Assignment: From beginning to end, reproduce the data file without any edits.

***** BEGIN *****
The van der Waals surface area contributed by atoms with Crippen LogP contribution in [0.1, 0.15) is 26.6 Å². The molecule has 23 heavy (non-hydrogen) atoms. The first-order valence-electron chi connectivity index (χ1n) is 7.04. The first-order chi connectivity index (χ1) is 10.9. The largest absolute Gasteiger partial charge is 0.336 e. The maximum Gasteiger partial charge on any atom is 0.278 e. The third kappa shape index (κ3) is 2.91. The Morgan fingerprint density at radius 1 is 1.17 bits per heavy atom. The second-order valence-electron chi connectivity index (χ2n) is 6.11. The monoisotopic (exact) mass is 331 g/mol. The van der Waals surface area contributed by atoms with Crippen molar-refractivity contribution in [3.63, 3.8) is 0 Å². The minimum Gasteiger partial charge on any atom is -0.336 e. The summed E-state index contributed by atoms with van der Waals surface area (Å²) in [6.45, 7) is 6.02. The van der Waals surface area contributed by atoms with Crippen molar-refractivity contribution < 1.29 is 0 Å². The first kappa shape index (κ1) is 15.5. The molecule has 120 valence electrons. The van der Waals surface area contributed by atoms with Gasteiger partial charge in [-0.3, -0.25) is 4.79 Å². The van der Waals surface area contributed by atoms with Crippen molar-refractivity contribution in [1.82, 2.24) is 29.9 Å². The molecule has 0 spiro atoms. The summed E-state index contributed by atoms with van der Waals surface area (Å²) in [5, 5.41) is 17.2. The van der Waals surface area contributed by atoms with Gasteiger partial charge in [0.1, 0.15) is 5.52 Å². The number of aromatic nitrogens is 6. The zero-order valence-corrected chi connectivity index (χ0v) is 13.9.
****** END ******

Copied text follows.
The van der Waals surface area contributed by atoms with Crippen LogP contribution in [0.1, 0.15) is 26.6 Å². The molecule has 23 heavy (non-hydrogen) atoms. The first-order valence-electron chi connectivity index (χ1n) is 7.04. The first-order chi connectivity index (χ1) is 10.9. The largest absolute Gasteiger partial charge is 0.336 e. The maximum Gasteiger partial charge on any atom is 0.278 e. The third kappa shape index (κ3) is 2.91. The Morgan fingerprint density at radius 1 is 1.17 bits per heavy atom. The second-order valence-electron chi connectivity index (χ2n) is 6.11. The monoisotopic (exact) mass is 331 g/mol. The van der Waals surface area contributed by atoms with Crippen molar-refractivity contribution in [3.63, 3.8) is 0 Å². The minimum Gasteiger partial charge on any atom is -0.336 e. The summed E-state index contributed by atoms with van der Waals surface area (Å²) in [6.45, 7) is 6.02. The van der Waals surface area contributed by atoms with Crippen molar-refractivity contribution < 1.29 is 0 Å². The first kappa shape index (κ1) is 15.5. The molecule has 120 valence electrons. The van der Waals surface area contributed by atoms with Gasteiger partial charge in [-0.3, -0.25) is 4.79 Å². The van der Waals surface area contributed by atoms with Crippen molar-refractivity contribution in [1.82, 2.24) is 29.9 Å². The molecule has 0 spiro atoms. The summed E-state index contributed by atoms with van der Waals surface area (Å²) in [5, 5.41) is 17.2. The van der Waals surface area contributed by atoms with Gasteiger partial charge in [0.1, 0.15) is 5.52 Å². The number of aromatic nitrogens is 6. The zero-order valence-corrected chi connectivity index (χ0v) is 13.9.